- Fees for camps and clinics: Permit student-athletes to operate their own camps and clinics. If school facilities are used, student-athletes must follow all applicable institutional processes for renting facility space in a manner consistent with that used by the general public.
- Allowing commercial business to promote student-athlete attendance at school fundraisers: Permit a commercial business to advertise the presence of student-athletes at the establishment for a school fundraiser.
- Licensing of student-athlete’s name, image and likeness, unrelated to work product: Permit student-athletes to license their name, image and likeness for commercial products unrelated to their work product (for example, student-athletes would be allowed to license their nickname on commercial products sold by a third party).
Further, consistent with the Board of Governors’ principles that any legislative changes be transparent and enforceable, the Presidents Council voted to recommend the following administrative framework for the concepts above:
- Permit schools to assist student-athletes on name, image and likeness activities but not arrange such opportunities. Some permissible examples would include providing education on applicable NCAA rules, helping a student-athlete evaluate any compliance concerns with a particular opportunity, assisting with reporting expectations and offering resource materials to help the student-athlete evaluate and select professional service providers. A school would be permitted, but not required, to establish a name, image and likeness counseling panel similar to the currently permissible professional sports counseling panel. Business activities that are developed as a result of a student-athlete’s coursework would be exempt from the restrictions on institutional involvement.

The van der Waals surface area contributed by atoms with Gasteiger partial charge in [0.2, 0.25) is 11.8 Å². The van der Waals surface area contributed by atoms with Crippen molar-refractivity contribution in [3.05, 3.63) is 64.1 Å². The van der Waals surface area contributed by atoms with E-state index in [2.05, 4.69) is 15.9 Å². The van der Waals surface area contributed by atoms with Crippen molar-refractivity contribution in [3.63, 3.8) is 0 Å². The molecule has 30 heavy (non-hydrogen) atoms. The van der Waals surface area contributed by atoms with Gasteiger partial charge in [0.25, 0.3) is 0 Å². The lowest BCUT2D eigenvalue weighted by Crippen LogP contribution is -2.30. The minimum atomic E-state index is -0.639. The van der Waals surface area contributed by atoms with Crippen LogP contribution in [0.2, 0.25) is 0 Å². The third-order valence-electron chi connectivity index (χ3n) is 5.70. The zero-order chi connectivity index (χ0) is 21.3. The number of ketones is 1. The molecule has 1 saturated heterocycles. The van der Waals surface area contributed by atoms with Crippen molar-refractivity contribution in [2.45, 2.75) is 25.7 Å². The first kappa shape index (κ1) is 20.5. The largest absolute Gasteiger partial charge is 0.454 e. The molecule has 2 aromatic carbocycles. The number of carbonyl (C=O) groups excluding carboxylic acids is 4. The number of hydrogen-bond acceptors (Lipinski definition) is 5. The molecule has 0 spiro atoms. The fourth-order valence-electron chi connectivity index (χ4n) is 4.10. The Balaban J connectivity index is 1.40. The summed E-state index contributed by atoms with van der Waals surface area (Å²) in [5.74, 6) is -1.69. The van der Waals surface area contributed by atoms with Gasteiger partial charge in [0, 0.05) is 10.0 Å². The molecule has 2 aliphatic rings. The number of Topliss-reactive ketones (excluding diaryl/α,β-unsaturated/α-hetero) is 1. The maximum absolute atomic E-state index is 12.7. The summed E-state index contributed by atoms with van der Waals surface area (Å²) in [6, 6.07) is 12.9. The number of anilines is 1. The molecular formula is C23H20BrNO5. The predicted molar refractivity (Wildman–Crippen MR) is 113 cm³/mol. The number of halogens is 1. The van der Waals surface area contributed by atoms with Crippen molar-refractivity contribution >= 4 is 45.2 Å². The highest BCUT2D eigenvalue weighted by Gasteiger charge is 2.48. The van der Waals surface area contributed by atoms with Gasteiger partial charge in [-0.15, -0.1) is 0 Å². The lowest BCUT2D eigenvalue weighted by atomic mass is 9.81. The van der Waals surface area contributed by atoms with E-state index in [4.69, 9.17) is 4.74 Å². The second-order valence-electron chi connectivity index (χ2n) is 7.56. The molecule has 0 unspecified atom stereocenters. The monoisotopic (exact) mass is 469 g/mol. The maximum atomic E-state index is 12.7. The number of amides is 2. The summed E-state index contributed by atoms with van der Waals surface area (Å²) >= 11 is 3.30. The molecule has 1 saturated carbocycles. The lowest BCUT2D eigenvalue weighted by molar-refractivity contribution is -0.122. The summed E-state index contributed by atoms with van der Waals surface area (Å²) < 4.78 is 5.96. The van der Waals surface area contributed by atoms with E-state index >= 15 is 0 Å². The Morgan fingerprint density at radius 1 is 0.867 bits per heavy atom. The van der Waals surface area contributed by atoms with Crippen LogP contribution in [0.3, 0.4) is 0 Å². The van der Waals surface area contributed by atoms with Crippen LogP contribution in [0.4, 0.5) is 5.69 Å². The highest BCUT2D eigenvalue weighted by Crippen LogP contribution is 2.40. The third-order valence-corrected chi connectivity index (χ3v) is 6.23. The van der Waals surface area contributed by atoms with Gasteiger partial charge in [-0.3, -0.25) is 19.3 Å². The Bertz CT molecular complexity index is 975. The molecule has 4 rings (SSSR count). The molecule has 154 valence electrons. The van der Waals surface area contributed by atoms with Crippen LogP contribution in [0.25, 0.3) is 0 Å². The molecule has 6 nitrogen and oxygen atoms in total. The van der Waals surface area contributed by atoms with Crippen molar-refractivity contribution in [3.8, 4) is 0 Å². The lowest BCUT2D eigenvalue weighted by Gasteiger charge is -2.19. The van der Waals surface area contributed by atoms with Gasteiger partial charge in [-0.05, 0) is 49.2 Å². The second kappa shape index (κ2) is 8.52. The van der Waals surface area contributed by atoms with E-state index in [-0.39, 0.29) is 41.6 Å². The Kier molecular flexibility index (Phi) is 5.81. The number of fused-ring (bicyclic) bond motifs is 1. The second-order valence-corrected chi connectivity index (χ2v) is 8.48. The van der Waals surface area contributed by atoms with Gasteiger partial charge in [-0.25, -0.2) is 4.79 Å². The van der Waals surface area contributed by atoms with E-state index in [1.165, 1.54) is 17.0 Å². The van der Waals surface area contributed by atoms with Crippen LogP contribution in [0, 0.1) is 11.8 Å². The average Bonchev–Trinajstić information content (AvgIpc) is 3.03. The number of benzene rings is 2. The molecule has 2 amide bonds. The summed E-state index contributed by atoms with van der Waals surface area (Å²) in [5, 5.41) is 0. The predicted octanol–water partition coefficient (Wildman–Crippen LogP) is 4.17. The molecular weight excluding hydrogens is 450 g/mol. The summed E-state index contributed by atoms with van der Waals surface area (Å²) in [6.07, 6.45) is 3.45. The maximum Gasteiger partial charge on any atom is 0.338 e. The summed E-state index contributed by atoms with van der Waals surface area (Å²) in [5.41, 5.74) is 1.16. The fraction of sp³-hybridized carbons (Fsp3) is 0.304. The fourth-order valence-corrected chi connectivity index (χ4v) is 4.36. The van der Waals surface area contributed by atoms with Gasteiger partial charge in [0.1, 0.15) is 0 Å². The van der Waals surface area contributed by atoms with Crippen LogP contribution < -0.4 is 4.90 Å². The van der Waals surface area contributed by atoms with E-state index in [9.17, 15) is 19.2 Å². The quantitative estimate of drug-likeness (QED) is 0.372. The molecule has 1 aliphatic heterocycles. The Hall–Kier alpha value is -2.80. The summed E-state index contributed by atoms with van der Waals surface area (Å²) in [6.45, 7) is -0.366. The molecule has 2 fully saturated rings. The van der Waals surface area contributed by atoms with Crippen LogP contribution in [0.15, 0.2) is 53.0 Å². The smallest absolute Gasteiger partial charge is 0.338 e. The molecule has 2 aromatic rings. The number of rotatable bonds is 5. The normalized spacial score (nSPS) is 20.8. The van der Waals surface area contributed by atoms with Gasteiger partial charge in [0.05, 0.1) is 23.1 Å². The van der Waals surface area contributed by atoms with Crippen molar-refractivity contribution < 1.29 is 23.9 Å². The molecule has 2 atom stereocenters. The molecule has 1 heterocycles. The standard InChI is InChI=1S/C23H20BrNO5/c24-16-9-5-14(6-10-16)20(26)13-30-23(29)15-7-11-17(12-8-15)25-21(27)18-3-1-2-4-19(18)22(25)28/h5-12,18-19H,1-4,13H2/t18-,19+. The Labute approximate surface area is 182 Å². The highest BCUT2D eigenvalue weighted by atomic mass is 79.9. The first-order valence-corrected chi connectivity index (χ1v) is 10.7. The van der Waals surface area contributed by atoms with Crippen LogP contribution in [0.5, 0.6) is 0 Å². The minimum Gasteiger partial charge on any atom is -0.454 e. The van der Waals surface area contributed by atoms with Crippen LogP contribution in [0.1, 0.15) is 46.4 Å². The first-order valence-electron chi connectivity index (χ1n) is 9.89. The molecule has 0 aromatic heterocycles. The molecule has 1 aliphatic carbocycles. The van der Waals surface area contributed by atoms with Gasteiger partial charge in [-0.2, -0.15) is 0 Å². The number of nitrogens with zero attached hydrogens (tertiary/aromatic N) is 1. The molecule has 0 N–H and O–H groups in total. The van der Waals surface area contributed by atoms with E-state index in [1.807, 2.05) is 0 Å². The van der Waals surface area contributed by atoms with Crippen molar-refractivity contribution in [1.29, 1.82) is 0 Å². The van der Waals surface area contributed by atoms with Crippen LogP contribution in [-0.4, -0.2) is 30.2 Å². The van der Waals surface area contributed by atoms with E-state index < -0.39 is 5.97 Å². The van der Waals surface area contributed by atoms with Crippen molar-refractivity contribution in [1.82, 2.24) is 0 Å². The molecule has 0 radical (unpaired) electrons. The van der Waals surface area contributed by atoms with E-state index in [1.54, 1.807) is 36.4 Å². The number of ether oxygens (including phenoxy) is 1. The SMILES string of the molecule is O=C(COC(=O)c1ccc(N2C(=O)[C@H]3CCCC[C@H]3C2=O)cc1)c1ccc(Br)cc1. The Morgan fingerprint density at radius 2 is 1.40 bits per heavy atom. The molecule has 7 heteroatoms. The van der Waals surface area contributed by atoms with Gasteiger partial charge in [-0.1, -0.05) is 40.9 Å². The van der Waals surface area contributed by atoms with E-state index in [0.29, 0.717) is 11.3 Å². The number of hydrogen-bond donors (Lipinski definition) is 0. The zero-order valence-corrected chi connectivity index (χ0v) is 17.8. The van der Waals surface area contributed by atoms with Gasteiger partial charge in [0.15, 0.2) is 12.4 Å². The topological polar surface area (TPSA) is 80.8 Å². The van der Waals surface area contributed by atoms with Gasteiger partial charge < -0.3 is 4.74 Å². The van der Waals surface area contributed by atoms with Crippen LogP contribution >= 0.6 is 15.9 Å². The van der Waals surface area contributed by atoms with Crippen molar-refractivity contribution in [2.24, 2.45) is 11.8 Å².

- Require student-athletes to obtain approval to use institutional marks for any commercial purposes through the normal process used by any potential license.
- Prohibit student-athletes from using their name, image or likeness to promote products or services not permitted by NCAA legislation, including sports wagering and banned substances.
- Prohibit student-athletes from missing class to participate in activities related to use of their name, image and likeness.
- Permit schools to determine how to appropriately educate their student-athletes, boosters and other constituent groups on name, image and likeness rules.
- Require reporting of name, image and likeness activities on an annual basis. The Division II Legislation Committee recommended that a template form be created at the national level but added that schools would be permitted to establish their own forms based on institutional needs and applicable state laws. Schools could choose to require reporting on a more frequent basis. The committee also expressed support for exploration of a potential third-party administrator to oversee reporting to reduce the burden on Division II athletics departments.
- Permit prospective student-athletes to retain professional service providers (for example, agents, tax advisors, marketing consultants) for name, image and likeness activities, as well as professional athletics opportunities, before initial full-time enrollment at a Division II school. Any agreement related to professional sports opportunities would have to be terminated upon enrollment at a Division II institution. School employees would not be permitted to serve in a professional service role for a prospective student-athlete.
- Permit student-athletes to retain professional service providers needed for name, image and likeness activities. Student-athletes, however, would be prohibited from hiring an agent for the purpose of a professional athletics opportunity. These service providers would be prohibited from providing anything that would constitute an extra benefit.